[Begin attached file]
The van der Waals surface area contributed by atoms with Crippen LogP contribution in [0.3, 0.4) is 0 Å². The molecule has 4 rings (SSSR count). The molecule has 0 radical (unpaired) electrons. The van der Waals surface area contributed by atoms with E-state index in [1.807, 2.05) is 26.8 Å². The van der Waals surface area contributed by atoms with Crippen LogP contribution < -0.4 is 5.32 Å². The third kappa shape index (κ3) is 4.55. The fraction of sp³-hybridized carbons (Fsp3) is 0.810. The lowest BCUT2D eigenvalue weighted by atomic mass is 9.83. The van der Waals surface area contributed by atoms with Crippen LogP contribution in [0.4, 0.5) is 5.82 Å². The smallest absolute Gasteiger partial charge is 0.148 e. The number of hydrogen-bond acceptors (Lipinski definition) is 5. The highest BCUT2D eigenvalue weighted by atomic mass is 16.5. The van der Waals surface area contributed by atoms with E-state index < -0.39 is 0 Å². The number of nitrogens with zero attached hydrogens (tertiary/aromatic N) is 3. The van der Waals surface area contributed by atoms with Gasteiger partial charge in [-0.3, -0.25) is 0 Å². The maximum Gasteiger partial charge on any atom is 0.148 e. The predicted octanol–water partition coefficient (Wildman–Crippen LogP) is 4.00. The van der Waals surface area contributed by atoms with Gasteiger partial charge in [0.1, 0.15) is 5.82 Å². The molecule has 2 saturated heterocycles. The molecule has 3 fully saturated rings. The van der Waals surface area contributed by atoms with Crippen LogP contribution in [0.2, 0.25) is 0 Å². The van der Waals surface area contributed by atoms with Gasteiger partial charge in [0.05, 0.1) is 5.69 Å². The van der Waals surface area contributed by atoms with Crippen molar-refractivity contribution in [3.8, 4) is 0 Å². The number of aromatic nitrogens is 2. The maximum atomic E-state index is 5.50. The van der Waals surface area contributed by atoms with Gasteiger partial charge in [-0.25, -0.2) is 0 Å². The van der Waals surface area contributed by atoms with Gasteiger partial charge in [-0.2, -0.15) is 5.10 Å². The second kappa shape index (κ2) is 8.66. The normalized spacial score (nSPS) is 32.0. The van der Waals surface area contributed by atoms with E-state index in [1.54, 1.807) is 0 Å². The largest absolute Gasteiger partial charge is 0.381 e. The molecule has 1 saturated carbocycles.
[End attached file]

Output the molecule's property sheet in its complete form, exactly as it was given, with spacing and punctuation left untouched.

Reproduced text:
The van der Waals surface area contributed by atoms with Crippen LogP contribution in [0.3, 0.4) is 0 Å². The molecule has 4 rings (SSSR count). The molecule has 0 radical (unpaired) electrons. The van der Waals surface area contributed by atoms with E-state index in [1.807, 2.05) is 26.8 Å². The van der Waals surface area contributed by atoms with Crippen LogP contribution < -0.4 is 5.32 Å². The third kappa shape index (κ3) is 4.55. The fraction of sp³-hybridized carbons (Fsp3) is 0.810. The lowest BCUT2D eigenvalue weighted by atomic mass is 9.83. The van der Waals surface area contributed by atoms with Crippen LogP contribution in [0.4, 0.5) is 5.82 Å². The smallest absolute Gasteiger partial charge is 0.148 e. The number of hydrogen-bond acceptors (Lipinski definition) is 5. The highest BCUT2D eigenvalue weighted by atomic mass is 16.5. The van der Waals surface area contributed by atoms with E-state index < -0.39 is 0 Å². The number of nitrogens with zero attached hydrogens (tertiary/aromatic N) is 3. The van der Waals surface area contributed by atoms with Gasteiger partial charge in [-0.3, -0.25) is 0 Å². The maximum Gasteiger partial charge on any atom is 0.148 e. The predicted octanol–water partition coefficient (Wildman–Crippen LogP) is 4.00. The van der Waals surface area contributed by atoms with Gasteiger partial charge in [0.1, 0.15) is 5.82 Å². The molecule has 2 saturated heterocycles. The molecule has 3 fully saturated rings. The van der Waals surface area contributed by atoms with Crippen LogP contribution in [0.2, 0.25) is 0 Å². The van der Waals surface area contributed by atoms with Gasteiger partial charge in [0.05, 0.1) is 5.69 Å². The van der Waals surface area contributed by atoms with Crippen molar-refractivity contribution in [3.8, 4) is 0 Å². The number of aromatic nitrogens is 2. The maximum atomic E-state index is 5.50. The van der Waals surface area contributed by atoms with Gasteiger partial charge in [-0.25, -0.2) is 0 Å². The van der Waals surface area contributed by atoms with Gasteiger partial charge in [-0.2, -0.15) is 5.10 Å². The second kappa shape index (κ2) is 8.66. The normalized spacial score (nSPS) is 32.0. The van der Waals surface area contributed by atoms with E-state index in [1.54, 1.807) is 0 Å². The largest absolute Gasteiger partial charge is 0.381 e. The molecule has 1 saturated carbocycles.